.NET 4.0 introduced the System.Collections.Concurrent namespace:
"The System.Collections.Concurrent namespace provides several thread-safe collection classes that should be used in place of the corresponding types in the System.Collections and System.Collections.Generic namespaces whenever multiple threads are accessing the collection concurrently"
SynchronizedCollection<T> class (available since .NET 3.0):
"Provides a thread-safe collection that contains objects of a type specified by the generic parameter as elements"
...is in the
So, why is the
SynchronizedCollection<T> class thread-safe but not concurrent?
Let me rephrase the question:
What is the common denominator and distinguishing new feature in all generic collections that belong to the
System.Collections.Concurrent namespace, which is absent in (and impossible while using) the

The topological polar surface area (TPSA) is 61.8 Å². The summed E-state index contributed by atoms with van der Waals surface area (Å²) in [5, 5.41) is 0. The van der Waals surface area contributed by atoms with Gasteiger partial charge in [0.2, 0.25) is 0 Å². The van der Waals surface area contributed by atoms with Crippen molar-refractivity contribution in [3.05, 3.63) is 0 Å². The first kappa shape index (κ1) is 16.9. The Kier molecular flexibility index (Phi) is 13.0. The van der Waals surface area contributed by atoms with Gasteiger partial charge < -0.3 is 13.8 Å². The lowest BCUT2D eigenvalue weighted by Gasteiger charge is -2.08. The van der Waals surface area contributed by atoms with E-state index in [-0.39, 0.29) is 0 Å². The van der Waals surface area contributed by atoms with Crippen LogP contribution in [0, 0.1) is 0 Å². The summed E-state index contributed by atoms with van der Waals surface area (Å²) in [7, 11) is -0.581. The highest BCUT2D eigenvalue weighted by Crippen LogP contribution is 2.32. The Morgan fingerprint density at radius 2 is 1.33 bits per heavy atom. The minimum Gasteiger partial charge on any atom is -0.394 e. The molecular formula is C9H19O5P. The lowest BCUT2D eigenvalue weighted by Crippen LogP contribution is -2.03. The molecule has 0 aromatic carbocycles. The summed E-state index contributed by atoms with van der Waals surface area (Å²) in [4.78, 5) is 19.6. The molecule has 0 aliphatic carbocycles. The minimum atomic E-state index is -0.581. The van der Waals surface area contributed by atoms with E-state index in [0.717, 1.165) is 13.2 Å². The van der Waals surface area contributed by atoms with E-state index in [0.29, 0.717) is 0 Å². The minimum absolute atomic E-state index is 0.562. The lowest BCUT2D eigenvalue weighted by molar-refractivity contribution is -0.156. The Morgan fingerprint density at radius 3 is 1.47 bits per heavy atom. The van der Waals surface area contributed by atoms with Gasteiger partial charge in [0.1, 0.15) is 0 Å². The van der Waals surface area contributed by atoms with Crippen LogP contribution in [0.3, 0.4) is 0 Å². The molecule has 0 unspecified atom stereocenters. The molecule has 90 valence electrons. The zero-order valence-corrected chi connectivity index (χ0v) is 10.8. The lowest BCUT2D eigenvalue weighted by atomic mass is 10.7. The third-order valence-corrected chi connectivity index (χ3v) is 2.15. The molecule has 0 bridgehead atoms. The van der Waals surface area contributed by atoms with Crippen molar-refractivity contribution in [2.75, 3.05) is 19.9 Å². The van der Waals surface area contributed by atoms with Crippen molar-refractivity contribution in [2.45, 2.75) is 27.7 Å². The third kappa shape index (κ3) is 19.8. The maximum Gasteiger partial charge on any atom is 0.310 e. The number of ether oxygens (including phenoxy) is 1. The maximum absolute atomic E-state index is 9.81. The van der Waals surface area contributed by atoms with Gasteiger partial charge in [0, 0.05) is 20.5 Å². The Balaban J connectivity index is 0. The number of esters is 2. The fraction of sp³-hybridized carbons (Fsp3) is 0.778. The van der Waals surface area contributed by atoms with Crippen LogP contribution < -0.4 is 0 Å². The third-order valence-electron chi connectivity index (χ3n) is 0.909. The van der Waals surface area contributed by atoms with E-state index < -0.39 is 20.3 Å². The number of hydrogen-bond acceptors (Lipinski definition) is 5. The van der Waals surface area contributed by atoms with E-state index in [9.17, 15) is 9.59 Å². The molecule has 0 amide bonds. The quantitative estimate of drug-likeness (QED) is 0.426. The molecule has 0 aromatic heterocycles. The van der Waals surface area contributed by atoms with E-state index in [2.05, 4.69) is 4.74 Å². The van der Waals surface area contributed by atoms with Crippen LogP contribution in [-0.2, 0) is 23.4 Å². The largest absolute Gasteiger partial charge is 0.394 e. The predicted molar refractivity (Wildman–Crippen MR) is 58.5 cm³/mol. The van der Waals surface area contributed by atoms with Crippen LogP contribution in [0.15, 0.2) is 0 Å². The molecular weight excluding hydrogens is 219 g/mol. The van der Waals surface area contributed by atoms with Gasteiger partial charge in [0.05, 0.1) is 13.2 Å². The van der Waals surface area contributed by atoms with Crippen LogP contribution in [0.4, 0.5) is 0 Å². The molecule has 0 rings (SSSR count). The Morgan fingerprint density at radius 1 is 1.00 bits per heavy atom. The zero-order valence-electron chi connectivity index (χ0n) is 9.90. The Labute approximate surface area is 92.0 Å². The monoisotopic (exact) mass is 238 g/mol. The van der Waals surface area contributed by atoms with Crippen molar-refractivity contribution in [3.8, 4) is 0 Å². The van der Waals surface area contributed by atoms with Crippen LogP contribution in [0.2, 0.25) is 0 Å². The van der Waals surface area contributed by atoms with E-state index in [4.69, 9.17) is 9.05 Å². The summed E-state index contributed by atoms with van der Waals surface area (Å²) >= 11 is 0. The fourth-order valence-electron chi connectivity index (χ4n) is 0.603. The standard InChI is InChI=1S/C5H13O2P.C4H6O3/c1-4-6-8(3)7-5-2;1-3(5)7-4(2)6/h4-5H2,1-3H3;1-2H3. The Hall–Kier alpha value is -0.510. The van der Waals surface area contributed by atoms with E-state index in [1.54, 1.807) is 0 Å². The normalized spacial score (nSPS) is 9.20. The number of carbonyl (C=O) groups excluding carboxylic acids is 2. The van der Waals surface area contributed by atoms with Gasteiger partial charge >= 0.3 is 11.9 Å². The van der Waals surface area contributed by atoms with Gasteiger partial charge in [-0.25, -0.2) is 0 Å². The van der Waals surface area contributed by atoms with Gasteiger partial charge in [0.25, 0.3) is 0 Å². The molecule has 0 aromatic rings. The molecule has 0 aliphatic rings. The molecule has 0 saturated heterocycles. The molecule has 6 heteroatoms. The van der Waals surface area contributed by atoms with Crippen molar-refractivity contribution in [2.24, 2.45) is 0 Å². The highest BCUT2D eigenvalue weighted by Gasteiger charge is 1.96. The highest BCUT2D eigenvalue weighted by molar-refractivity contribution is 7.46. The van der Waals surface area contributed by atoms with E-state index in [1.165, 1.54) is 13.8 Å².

SynchronizedCollection<T> generic class?
I changed the title to "What .NET 4.0
System.Collections.Concurrent collection added in functionality to .NET 3.0
But mostly I am interested to know what it is that made it impossible to do on the basis of .NET 3.0
Update2: Concerning the note:
"This question may already have an answer here:
The answer is confusing in context of my question - are the new features evolutionary (using pre-.NET 4.0 features) or revolutionary (unavailable in pre-.NET 4.0)?